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[Editorial] Intended to Control the Prosecution Through Personnel Management

[Editorial] Intended to Control the Prosecution Through Personnel Management

Posted March. 10, 2003 22:49,   


The recent two years will be recorded as the most disgraceful time for the history of the Korean prosecution, given the fact that the terms of office for the three short-lived prosecutor generals during the recent two years were 8 months, 10 months, and 4 months, respectively. However, it is difficult to say that there were outside influences to force out those three prosecutor generals from the prosecution. There are some self-invited factors found in that the prosecution has been criticized for having served the interests of the ruling regimes, engaged in fierce infightings, and enjoying privileges.

It seems the public express sympathy with the government’s drive to reform the prosecution. As the reform drive is gaining momentum by drawing the public support, it seems that the government is now pushing hard to carry out a sweeping reform of the prosecution. In addition, prosecutor general Kim Kak-jung seemed to be forced out by the whirlwind of reform facing the prosecution.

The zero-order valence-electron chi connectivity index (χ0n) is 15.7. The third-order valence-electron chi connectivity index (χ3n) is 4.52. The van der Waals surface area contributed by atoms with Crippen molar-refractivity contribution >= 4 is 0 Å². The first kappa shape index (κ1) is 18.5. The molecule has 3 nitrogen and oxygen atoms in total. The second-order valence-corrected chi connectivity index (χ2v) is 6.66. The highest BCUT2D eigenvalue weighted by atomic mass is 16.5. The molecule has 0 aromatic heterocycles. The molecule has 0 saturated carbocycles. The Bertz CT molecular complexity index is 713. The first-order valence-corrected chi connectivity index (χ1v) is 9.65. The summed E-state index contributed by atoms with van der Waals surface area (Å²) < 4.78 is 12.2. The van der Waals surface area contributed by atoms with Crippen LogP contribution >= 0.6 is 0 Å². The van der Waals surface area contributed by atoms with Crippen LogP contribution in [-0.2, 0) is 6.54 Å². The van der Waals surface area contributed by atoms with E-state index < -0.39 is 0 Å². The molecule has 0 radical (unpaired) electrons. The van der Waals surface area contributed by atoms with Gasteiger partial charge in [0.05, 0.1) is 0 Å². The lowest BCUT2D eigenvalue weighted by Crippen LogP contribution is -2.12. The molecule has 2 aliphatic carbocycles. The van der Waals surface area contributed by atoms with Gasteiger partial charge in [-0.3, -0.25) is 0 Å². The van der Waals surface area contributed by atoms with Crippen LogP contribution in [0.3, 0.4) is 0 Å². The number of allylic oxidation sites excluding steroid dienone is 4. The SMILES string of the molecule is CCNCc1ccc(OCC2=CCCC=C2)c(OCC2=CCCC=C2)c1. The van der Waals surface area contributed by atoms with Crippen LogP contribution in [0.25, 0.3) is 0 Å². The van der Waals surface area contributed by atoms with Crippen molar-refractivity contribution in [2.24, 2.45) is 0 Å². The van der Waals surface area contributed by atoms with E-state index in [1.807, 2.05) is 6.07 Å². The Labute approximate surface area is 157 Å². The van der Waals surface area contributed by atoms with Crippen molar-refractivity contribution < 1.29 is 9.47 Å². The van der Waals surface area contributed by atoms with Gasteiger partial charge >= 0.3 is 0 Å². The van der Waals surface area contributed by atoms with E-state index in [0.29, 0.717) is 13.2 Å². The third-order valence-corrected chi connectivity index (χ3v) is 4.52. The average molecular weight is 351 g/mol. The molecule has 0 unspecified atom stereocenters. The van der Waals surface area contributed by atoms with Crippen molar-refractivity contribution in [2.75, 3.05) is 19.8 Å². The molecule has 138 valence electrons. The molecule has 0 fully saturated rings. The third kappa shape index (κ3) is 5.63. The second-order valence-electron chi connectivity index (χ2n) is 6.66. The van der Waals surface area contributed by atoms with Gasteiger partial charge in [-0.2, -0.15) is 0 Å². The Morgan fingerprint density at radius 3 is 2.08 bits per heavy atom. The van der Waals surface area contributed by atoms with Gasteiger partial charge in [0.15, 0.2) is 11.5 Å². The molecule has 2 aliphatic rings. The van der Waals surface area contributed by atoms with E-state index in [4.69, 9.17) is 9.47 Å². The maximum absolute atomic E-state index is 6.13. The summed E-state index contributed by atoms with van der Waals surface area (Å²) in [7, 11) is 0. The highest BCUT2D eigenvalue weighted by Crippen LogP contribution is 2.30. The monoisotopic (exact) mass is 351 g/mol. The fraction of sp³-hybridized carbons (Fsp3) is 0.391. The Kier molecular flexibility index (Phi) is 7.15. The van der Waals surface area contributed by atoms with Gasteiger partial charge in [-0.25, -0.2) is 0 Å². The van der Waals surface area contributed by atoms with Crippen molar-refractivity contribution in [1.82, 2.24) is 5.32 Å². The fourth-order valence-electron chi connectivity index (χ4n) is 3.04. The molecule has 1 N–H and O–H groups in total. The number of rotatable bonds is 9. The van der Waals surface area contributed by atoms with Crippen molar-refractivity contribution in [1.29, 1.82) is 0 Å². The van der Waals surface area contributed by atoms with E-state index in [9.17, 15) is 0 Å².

There has been a controversy over whether the former prosecutor general is a qualified figure to rebuild the public trust in the prosecution from the beginning of his inauguration. He faced endless challenges from inside and outside the prosecution. However, he tried to hold on to the position by making his case for the constitutional right to remain at the office because he was only half way through his tenure, appealing for the president’s ‘favor’ toward him. It is deplorable that he missed several chances of retiring from the office without being hurt. His last chance came 2 weeks ago when the president was inaugurated.

It is also regrettable that president Roh’s promise to respect remaining term of office for government officials became a broken one, apart from the former prosecutor general’s qualification. It is more regrettable in that the president’s remark that he does not trust the leadership in the prosecution directly forced the prosecutor general to step down. The president’s remark during the televised debate with junior prosecutors amounts to pushing him out of the prosecution. Chung Wa Dae’s move to accept the resignation offer right after the former prosecutor general expressed his willingness to step down seems to verify the case.

In this context, the prosecutor general’s criticism against the government for trying to control the prosecution through its personnel management right does not seem to be groundless. It might be undesirable for the government to reform the powerful agency to secure its political independence and neutrality by using ways of controlling the prosecution. As shown in the past governments, controlling the prosecution amounts to using the prosecution as means to hold on to power. That is why the government should be checked whether it is using the prosecution to protect its own interests.